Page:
Wednesday, 6 February 2019

We Won’t Sell NNPC, Refineries, FG Assures

The Federal Government has assured Nigerian workers that it had no plans or agenda to sell any of the nation’s refineries or the Nigerian National Petroleum Corporation (NNPC).


The Federal Government said anybody who was nursing plans to sell the assets does not have the interest of Nigerian workers at heart.

Speaking at the 12th Quadrennial National Delegates Conference of the NLC in Abuja, on Tuesday, President Muhammadu Buhari, who was represented by the Secretary to the Government of the Federation, Boss Mustapha, said government was determined to attain the decent work agenda, which involves opportunities for workers, saying it will deliver a fair income, security at work places, and social protection for families.

“I want to reassure you of the commitment of this administration to the issue of welfare of workers. This is evidence of numerous programmes and policies that have been initiated by this administration in promoting the interest of the wellbeing of our workforce.


“Meanwhile, the administration is committed to addressing other labour issues that are still pending,” Mustapha said.

In the meantime, the NLC has called for reversal of the power sector privatisation due to what it called chronic failures by the distribution companies (DisCos) to deliver quality power supply to Nigerians.

National President of NLC, Comrade Ayuba Wabba, said: “Since the privatisation of electricity distribution, Nigerians are yet to see the fulfilment of promises of efficient service delivery.

“Instead, the electricity situation has gone worse with chronic failures by DisCos to supply prepaid meters, exploitation of Nigerians through estimated billings and reluctance to attend to basic complaints.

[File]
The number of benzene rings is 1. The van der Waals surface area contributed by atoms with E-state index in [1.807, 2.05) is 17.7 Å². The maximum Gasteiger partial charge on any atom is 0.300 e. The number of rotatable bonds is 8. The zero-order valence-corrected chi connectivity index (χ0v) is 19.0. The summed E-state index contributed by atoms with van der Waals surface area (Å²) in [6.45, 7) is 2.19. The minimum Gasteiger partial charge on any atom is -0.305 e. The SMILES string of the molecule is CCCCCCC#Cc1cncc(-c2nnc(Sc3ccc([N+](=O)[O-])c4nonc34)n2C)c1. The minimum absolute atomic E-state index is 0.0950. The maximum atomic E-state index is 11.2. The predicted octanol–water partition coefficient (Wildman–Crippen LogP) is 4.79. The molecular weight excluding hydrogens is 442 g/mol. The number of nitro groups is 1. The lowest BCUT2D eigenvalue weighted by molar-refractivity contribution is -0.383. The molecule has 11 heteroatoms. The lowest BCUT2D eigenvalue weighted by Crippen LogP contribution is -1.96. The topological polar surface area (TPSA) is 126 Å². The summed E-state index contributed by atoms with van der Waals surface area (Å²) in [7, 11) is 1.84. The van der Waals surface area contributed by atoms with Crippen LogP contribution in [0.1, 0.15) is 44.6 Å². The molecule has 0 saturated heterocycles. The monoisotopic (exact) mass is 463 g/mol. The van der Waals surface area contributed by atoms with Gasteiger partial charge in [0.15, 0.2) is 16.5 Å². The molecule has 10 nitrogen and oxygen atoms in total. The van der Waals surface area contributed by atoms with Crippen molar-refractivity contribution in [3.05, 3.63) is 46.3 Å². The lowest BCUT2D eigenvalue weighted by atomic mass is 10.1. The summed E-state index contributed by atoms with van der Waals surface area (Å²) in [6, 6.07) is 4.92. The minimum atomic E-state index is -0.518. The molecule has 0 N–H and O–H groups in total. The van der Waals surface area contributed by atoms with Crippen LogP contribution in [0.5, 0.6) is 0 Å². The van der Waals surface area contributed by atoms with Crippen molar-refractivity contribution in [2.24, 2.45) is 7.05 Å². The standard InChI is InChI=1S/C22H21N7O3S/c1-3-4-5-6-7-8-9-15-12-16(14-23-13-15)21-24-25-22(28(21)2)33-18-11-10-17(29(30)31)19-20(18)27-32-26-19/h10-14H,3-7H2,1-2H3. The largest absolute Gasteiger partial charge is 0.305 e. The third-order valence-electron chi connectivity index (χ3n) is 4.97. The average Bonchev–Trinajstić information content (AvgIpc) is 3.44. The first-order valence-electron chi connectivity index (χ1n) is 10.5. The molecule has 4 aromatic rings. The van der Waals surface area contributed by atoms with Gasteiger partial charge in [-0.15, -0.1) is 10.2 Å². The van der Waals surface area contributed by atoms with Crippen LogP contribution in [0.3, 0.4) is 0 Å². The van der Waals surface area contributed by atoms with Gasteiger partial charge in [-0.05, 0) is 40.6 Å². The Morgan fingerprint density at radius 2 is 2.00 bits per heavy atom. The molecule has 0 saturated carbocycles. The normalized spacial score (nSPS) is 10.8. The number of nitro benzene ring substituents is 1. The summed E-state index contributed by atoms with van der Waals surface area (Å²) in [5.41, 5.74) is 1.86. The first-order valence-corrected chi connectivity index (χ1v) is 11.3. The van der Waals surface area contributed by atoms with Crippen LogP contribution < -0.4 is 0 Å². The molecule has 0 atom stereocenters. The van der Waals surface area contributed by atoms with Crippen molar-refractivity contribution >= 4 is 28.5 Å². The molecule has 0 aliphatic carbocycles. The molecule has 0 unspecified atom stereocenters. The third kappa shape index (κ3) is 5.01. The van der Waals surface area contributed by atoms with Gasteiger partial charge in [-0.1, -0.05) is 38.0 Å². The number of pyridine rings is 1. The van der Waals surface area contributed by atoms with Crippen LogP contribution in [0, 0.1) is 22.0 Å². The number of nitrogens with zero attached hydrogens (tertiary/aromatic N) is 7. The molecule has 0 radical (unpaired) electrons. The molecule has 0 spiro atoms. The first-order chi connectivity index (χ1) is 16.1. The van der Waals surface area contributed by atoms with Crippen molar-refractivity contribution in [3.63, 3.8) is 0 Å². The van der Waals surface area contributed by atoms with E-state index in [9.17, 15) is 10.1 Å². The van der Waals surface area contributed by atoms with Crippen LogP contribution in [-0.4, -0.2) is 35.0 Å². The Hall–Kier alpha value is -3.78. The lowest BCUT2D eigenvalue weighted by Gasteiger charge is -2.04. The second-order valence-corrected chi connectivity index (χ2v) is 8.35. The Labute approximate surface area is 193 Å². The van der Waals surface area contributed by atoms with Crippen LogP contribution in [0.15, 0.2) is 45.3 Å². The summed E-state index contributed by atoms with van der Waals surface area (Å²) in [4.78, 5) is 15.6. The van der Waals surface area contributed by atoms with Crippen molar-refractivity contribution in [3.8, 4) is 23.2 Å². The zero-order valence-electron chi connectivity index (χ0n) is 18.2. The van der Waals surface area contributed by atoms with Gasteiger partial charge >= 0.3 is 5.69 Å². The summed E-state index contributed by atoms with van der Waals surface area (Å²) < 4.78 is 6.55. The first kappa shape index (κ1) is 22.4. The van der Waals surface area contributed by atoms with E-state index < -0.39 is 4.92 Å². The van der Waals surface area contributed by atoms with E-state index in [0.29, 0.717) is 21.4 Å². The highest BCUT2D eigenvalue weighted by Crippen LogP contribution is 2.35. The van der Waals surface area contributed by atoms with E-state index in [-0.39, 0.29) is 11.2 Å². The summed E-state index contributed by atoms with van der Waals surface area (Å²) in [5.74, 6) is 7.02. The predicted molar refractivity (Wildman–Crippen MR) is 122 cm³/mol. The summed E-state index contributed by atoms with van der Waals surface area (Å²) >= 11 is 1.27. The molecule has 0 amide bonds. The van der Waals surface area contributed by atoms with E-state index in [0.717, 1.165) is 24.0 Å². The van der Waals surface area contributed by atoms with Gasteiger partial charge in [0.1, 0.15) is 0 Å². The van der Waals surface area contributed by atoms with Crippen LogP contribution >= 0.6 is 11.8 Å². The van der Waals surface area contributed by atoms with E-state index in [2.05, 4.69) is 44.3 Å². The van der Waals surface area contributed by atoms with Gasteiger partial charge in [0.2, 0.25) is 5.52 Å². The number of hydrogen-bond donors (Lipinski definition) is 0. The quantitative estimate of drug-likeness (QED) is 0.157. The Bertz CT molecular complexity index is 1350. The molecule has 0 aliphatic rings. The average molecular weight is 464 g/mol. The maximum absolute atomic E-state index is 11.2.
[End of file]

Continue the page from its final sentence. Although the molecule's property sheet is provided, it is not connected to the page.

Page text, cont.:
“Even with N39 billion bailout funds from government, the supposed private entrepreneurs have failed to turn anything around except, maybe, their pockets, unfortunately, at the expense of Nigerians. This must stop.


“We call on government to reverse the power sector privatisation because it has failed.

“Privatisation of public utilities has not generally proven to be the correct thing to do in most countries, even developed ones, according to a study released by Public Services International.”

He urged the Federal Government to resuscitate Nigeria’s ailing refineries in order to liberate the downstream sector.

Malabu: JPMorgan Asks UK Court To Stop $875m FG’s Suit

In another development, JPMorgan Chase & Co. on Tuesday asked a London court to dismiss a lawsuit brought by the Nigerian government that accuses the bank of failing to prevent $875 million in corrupt payments.

The global company insists it got the correct approvals from Nigerian officials before transferring the funds to accounts controlled by a former oil minister, Dan Etete, who has been convicted of money laundering, and that the government’s claim has no real prospect of success.

The Federal Government had last year filed a claim against JPMorgan Chase for more than $875 million, accusing it of negligence in transferring funds from a disputed 2011 oilfield deal to a company controlled by the former oil minister.

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The suit filed in British courts relates to a purchase of the offshore OPL 245 oilfield in Nigeria by oil majors, Royal Dutch Shell and Eni in 2011. At the core of the case is a $1.3 billion payment from Shell and Eni to secure the block that the lawsuit says was deposited into a Nigerian government escrow account managed by JPMorgan.

The suit said JPMorgan then received a request from finance ministry workers to transfer more than $800 million of the funds to accounts controlled by the previous operator of the block, Malabu Oil and Gas, itself controlled by former oil minister, Dan Etete.